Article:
The Frakenfield Sisters & 1428 Northampton Street.
Updated: Dec 1, 2019
In July of 2019, I had the privilege to visit 1428 Northampton Street in Easton, Pennsylvania. One hundred years earlier, this letter had arrived there.
No one was living in the house at the time of the visit. It was for 'Sheriffs Sale', which was signposted several places around the property. Since the visit, online real estate sites report that the house was indeed sold in September of 2019.
The colonial style house was built in 1870. It is three stories and has three bedrooms. It was the home of Bessie Frankenfield. In 1919 she was the girlfriend of a young man named Jess M. Cook who was stationed abroad serving in the U.S. military as part of the World War One effort.
The U.S. federal Census reports that in 1939, Bessie Frankenfield was 39 years old and living in 1428 Northampton with her mother, Elizabeth (65) and sister, Jessie (also 39 years old). It is possible that Bessie and Jessie were likely twins. Both sisters were listed as unmarried. Elizabeth, head of the household was found to be a widow.
In a Census from 1900, we can see that Bessie is living in the house with her indeed twin sister (both born September 1898), their mother "Lizzie" (25) and their father Charles R. Frankenfield (25), registered as a "Cigar Maker". There is an Emily Schaffer (12) listed as a "Sister In Law" attending "School" as well living in the house. It appears that Emily is the younger sister of Elizabeth, as other census indicate a number of misspellings of the last name "Schaffer" but we're confident the stories link.
Bessie would go on to die in 1986, at the age of 88, in 1428 Northampton Street. Her twin sister Jessie would die in 1995 at the age of 95. Mrs. Lizzie M. Frankenfield, who was born in 1875, died in March of 1944. Her husband and father of Bessie and Jessie, Charles, was also born in 1875 but preceded Lizzie by 11 years, dying in 1933.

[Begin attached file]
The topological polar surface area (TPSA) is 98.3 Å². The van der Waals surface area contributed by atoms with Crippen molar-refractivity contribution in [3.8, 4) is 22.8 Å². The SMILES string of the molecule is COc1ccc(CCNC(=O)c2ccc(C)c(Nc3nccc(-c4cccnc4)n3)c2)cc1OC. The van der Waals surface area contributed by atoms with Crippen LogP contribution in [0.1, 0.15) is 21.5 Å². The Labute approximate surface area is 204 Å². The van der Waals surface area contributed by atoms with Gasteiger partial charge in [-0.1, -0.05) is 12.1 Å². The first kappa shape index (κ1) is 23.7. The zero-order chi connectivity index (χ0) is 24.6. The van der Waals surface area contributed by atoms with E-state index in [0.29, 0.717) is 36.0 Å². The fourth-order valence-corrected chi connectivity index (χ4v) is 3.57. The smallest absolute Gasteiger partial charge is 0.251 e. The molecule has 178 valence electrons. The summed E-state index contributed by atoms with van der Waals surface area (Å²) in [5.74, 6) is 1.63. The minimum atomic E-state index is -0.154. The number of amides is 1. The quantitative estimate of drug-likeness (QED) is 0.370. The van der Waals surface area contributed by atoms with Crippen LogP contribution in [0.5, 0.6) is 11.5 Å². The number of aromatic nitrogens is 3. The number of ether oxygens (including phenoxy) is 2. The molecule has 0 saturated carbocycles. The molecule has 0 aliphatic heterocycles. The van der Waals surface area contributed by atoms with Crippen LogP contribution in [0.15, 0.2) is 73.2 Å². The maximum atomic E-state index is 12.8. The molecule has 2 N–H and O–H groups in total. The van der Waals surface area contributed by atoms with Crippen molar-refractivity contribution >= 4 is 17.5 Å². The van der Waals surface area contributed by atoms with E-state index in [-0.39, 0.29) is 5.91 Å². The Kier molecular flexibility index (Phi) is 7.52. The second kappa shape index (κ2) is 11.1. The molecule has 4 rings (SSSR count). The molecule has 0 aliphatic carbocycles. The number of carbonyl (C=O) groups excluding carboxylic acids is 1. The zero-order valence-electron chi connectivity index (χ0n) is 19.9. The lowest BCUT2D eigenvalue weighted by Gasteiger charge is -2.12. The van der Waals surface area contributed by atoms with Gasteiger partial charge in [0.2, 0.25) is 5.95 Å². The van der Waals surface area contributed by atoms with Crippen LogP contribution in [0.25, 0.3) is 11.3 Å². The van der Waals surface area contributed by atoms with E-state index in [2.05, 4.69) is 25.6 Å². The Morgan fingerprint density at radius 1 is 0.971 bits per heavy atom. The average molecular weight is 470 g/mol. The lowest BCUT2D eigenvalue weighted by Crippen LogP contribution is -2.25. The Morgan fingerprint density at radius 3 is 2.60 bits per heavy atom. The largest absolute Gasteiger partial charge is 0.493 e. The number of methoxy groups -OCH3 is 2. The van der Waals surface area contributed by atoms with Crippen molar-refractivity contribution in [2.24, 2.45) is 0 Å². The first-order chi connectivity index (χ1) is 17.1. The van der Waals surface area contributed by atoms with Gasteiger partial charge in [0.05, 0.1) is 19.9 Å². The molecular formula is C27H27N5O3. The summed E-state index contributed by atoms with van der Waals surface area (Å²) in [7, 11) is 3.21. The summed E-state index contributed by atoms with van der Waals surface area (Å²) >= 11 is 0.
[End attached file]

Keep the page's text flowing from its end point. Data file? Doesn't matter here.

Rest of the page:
In the Census of 1910, only 9 years before the letter I have was written, Lizzie and Charles were parents to a pair of twin daughters and living in the house on Northampton Street. Charles was listed as a Conductor on the Trolley Line.
In the last Census before Charles' death in 1933, he (55) is listed as an "Insurance Salesmen". Bessie (31) is recorded as a "Book Keeper" for "Automobile Co." while Jessie (31) is a "Teacher" at "Public School". Ten years later in 1940 Census above, Bessie (39) is a "Stenographer" while Jessie (39) is again listed as a "Teacher".
For reasons unknown to us, Jess and Bessie did not marry. We were able to find record of Jess M. Cook using his address from the letters, specifically "Evacuation Hospital #49". It looks like he was born in Texas in 1897 to Issac Cook (35), a "Farmer", and Joana Cook (31). Jess had a brother and sister. Ima May Cook, his sister, was born in 1898, while his brother William was born in 1895. All three children were born in Texas, while Issac and Joana came from Louisiana.
We were able to find this U.S. Army Passenger Transport List, where #99 lists Jess M. Cook, son of Issac Cook, as having been based at "Evacuation Hospital #49".
This is the ship named "Powhatan" which brought Jess to France from Hoboken New Jersey, in 1918.